How to Re-imagine the World’s One Ocean

According to the World Ocean Observatory, there are seven essential principals that should govern the way we view the ocean:

  1. The earth has one big ocean with many features;
  2. The ocean and life in the ocean shaped the features of earth;
  3. The ocean is a major influencer on weather and climate ;
  4. The ocean made earth habitable;
  5. The ocean supports a great diversity of life and ecosystems;
  6. The ocean and humans are inextricably interconnected; and,
  7. The ocean is largely unexplored.

(Transcript of Lawrence Gunther’s bi-weekly 12-minute segment on Live from Studio 5 broadcast over AMI TV and Audio across Canada)

Q. Welcome back Lawrence, we were all brought up to think of the oceans and seas as enormous and distinct bodies of water, is there a problem with this perspective?

A. Up until now, people divided up the ocean in ways that related to the various continents whose coastlines the different oceans touch. From an ecological perspective, this makes no sense.
A. The earth has seven distinct continents surrounded by one ocean.

Q. Are you suggesting that we stop referencing the different oceans and seas by their current names?

A. Not at all. What I’m suggesting is that we begin to teach people in schools and elsewhere that there’s really just one ocean that has been assigned different names just like our body has different names to distinguish legs from arms from our head, etc. The important point is that it’s all part of one interconnected ecosystem or body.

Q. Can you give some examples of how the ocean is interconnected?

A. Sure, there are the currents such as the Labrador current that flows out of Canada’s Arctic and then south along Canada’s east coast, and there’s the Gulf Stream that flows North along the east coast of the U.S., and then crosses over towards Europe, south along the west coast of Europe, and then circles back to North America. These are just two of many currents that serve to transfer nutrients and many forms of life throughout the world.
A. People and goods transit on ships all over the world with little regard for which ocean or sea they are crossing at any one time – it’s the climate and ports that capture people’s interests.
A. We are beginning to learn just how many large animals circulate throughout the oceans such as Blue fin tuna, whales, sharks, and even schools of smaller fish that the larger fish and mammals follow or intercept along their path.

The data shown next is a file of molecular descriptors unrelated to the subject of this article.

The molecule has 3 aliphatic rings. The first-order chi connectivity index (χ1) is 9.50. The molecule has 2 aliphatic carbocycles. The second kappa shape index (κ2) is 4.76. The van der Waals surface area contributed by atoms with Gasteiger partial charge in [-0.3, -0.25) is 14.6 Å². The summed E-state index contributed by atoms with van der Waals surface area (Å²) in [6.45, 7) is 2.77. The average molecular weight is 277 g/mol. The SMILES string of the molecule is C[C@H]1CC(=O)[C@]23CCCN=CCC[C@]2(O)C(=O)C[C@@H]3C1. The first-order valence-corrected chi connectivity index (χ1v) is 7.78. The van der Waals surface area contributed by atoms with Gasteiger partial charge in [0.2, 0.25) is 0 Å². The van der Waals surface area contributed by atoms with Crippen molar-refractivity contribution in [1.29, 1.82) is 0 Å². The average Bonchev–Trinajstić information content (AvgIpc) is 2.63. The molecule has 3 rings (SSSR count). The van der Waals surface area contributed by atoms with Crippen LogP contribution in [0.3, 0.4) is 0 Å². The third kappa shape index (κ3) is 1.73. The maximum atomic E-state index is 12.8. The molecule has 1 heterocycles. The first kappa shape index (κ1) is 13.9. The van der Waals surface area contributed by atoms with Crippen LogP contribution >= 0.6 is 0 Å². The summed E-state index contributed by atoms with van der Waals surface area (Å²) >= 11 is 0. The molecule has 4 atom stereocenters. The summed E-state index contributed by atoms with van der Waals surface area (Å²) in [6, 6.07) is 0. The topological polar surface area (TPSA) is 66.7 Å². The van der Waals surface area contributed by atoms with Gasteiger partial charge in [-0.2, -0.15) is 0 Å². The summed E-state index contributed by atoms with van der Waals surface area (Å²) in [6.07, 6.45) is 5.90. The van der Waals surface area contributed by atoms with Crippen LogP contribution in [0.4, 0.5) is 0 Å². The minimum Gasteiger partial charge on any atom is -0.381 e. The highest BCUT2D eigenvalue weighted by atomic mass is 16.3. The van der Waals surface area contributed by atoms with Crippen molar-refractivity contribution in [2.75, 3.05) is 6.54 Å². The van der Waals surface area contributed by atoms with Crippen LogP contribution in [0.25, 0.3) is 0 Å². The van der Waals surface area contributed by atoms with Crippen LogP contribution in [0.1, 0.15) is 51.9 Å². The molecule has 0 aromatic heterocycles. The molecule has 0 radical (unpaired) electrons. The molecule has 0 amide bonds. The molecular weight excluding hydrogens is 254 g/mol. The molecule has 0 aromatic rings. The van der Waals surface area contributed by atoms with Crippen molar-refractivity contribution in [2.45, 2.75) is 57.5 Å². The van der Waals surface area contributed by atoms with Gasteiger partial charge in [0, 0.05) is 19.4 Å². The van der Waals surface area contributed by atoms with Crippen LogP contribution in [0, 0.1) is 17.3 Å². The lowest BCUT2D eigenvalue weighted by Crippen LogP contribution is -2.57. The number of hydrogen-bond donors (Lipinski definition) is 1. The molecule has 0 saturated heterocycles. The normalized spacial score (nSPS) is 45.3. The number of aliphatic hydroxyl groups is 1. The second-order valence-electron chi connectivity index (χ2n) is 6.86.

Q. Which is more important to the future of the planet and our survival, the ocean or the land?

A. Without doubt, the amount of food that we derive from the ocean in comparison to what we produce or harvest from the land clearly demonstrates that the ocean is vastly superior in its ability to feed the world.

Q. Would learning to visualize the earth’s ocean as a single entity help us to understand better our interconnected dependency?

A. Absolutely, our perspective of the ocean no longer needs to be that of one who is standing on the shore looking out to sea. Satellite images, the tracking of sea life, the movement of currents, and the movement of ships now make it more than obvious that there’s just the one ocean.
A. It’s a reality that has already shifted population centres from being land oriented to migrating to coastlines so they might, like the ocean itself, circulate throughout the world.

Q. Why is it important that we shift our perception of the world’s ocean?

A. It’s knowledge not sight that allows us to more accurately visualize the earth’s ocean in a way that more closely aligns with reality.
A. We live on a world that has one ocean that, even though it appears to make up such a large percentage of the earth, is in fact, minuscule in relation to earth itself.
A. It’s up to us to pass on knowledge so those who have formed their perception of earth by what they see when viewing photos of earth taken from outer space, or looking at a globe or map, relearn how to visualize the ocean as a single relatively thin interconnected ecosystem that we need to conserve and protect.
A. In the end, it will be the ocean that feeds the world’s ever expanding population, which it can do easily if we don’t destroy it first.